Dixie Chicks Film Chronicles Fallout After Bush Comment

LOS ANGELES (October 24, 2006) — President Bush is getting another big-screen close-up. Two films touching on Bush open the same day, one about a country trio ashamed the president’s from their home state, the other chronicling his fictional assassination.

As Michael Moore’s Bush-bashing hit “Fahrenheit 9/11” showed two years ago, politically charged films are not likely to affect elections. But “Dixie Chicks: Shut Up and Sing” and “Death of a President,” both debuting Friday, are positioned as talking points for the midterm elections 10 days later.

“Films don’t influence elections. People have to,” said Barbara Kopple, who directed “Shut Up and Sing” with Cecilia Peck. “If there’s something they see in a particular film, maybe they’ll explore it further. If it hits at just the right spot, they may go out and help to change something.”

“Shut Up and Sing” recounts the fallout after Dixie Chicks singer Natalie Maines told a London concert crowd in 2003 that she and band mates Martie Maguire and Emily Robison were ashamed that Bush is from Texas, the remark coming on the eve of the U.S. war in Iraq.

Conservative commentators condemned them, country radio stations banned their songs and fans boycotted their records.

“Death of a President” is a fictional film presented as a documentary examining the assassination of Bush after an economic speech in Chicago on Oct. 19, 2007.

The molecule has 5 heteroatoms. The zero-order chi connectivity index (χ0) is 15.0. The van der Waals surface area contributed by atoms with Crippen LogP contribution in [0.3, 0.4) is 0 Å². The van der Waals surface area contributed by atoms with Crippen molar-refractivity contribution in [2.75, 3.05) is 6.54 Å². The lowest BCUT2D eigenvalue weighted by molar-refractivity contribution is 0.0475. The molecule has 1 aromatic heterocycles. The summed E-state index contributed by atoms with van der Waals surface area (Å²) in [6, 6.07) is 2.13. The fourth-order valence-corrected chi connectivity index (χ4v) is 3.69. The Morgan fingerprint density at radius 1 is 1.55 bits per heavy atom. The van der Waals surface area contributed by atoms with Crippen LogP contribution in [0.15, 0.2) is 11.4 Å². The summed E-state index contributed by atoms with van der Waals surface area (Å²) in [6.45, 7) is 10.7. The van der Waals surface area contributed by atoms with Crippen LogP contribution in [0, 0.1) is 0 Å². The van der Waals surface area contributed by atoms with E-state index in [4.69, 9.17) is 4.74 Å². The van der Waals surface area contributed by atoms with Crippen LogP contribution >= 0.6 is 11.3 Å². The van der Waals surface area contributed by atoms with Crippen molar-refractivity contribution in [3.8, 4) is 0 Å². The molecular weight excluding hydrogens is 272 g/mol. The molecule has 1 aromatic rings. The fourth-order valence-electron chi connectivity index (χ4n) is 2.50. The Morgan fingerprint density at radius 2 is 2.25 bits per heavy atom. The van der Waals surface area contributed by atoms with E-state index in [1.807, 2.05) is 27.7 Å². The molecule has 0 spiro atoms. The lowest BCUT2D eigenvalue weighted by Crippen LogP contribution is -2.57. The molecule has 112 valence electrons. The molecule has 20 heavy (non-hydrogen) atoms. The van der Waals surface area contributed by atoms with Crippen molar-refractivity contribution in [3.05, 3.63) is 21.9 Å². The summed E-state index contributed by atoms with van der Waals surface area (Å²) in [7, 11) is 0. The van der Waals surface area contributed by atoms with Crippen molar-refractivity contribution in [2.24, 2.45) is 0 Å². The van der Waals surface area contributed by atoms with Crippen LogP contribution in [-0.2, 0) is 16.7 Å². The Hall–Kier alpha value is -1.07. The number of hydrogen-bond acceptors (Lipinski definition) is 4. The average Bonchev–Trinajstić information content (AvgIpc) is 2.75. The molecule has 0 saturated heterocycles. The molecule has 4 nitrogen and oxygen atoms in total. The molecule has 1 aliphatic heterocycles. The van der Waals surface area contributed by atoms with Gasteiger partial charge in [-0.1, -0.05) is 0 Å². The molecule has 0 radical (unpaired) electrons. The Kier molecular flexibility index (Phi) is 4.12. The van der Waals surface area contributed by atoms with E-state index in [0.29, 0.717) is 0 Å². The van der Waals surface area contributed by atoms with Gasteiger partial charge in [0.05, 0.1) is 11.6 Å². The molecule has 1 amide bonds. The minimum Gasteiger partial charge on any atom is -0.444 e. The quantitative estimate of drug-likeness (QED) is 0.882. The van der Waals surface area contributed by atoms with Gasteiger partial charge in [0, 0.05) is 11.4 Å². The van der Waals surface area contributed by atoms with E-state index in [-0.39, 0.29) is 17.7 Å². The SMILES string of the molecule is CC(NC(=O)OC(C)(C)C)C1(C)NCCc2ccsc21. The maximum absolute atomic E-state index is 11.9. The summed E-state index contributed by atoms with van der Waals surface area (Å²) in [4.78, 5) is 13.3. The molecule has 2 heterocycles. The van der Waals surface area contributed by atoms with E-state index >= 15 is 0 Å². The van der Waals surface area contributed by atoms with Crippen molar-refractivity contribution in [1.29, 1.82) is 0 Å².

Bush is gunned down by a sniper, the film centering on the chaotic months that follow as conspiracy theories arise, questions emerge about the government’s key suspect and Dick Cheney, sworn in as president, pushes through an expansion of the Patriot Act to broaden federal powers of surveillance.

“Shut Up and Sing” follows the Dixie Chicks’ travails in the three years since Maines uttered what she felt was a mild slam against Bush.

“We were proud of her and surprised at the swiftness of the backlash against her, and we understood something had happened that reflected the state of freedom of speech in our country,” director Peck said. “It galvanized us to want to go and make the film.”

One protester in the film suggests Maines should be strapped to a bomb and dropped on Baghdad. Others tote signs depicting Maines with an X over her mouth.

The trio went from darlings to pariahs of country music but responded with defiance and a healthy dose of humor. The documentary has footage of their Entertainment Weekly photo shoot in which their bare bodies are covered with such slogans as “Saddam’s Angels” and “Dixie Sluts.”

The uproar reflects the hard line the Bush administration has taken since Sept. 11, in which dissent is branded unpatriotic, said Kopple, a two-time Academy Award winner for the documentaries “Harlan County, U.S.A.” and “American Dream.”

“No longer is there a dialogue or discussion. We need more than ever to have people stand up and speak out their opinions.”

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